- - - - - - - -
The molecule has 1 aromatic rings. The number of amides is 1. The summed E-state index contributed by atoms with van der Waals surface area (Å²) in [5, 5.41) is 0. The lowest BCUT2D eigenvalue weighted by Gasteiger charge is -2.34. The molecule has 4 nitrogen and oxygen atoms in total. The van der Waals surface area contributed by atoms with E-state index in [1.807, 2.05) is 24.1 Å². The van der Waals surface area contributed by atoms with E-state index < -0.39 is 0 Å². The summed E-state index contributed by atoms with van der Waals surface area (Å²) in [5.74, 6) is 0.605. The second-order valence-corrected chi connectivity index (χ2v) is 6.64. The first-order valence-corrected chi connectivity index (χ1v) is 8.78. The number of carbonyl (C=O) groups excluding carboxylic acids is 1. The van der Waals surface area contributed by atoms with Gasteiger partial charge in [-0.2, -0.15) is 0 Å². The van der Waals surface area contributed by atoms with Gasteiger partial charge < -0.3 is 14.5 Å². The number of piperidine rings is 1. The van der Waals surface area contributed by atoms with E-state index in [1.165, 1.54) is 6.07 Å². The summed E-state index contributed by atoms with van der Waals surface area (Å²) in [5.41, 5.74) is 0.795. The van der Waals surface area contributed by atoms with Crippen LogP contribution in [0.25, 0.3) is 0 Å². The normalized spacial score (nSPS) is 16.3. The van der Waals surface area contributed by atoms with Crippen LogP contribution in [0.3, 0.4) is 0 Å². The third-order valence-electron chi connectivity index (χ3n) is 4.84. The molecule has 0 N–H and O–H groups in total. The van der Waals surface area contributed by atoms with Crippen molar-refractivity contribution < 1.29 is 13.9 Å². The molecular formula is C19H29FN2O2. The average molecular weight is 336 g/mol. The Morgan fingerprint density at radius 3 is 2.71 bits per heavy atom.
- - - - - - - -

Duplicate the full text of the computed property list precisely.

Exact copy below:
The molecule has 1 aromatic rings. The number of amides is 1. The summed E-state index contributed by atoms with van der Waals surface area (Å²) in [5, 5.41) is 0. The lowest BCUT2D eigenvalue weighted by Gasteiger charge is -2.34. The molecule has 4 nitrogen and oxygen atoms in total. The van der Waals surface area contributed by atoms with E-state index in [1.807, 2.05) is 24.1 Å². The van der Waals surface area contributed by atoms with E-state index < -0.39 is 0 Å². The summed E-state index contributed by atoms with van der Waals surface area (Å²) in [5.74, 6) is 0.605. The second-order valence-corrected chi connectivity index (χ2v) is 6.64. The first-order valence-corrected chi connectivity index (χ1v) is 8.78. The number of carbonyl (C=O) groups excluding carboxylic acids is 1. The van der Waals surface area contributed by atoms with Gasteiger partial charge in [-0.2, -0.15) is 0 Å². The van der Waals surface area contributed by atoms with Gasteiger partial charge < -0.3 is 14.5 Å². The number of piperidine rings is 1. The van der Waals surface area contributed by atoms with E-state index in [1.165, 1.54) is 6.07 Å². The summed E-state index contributed by atoms with van der Waals surface area (Å²) in [5.41, 5.74) is 0.795. The van der Waals surface area contributed by atoms with Crippen LogP contribution in [0.25, 0.3) is 0 Å². The normalized spacial score (nSPS) is 16.3. The van der Waals surface area contributed by atoms with Crippen LogP contribution in [0.3, 0.4) is 0 Å². The third-order valence-electron chi connectivity index (χ3n) is 4.84. The molecule has 0 N–H and O–H groups in total. The van der Waals surface area contributed by atoms with Crippen molar-refractivity contribution < 1.29 is 13.9 Å². The molecular formula is C19H29FN2O2. The average molecular weight is 336 g/mol. The Morgan fingerprint density at radius 3 is 2.71 bits per heavy atom.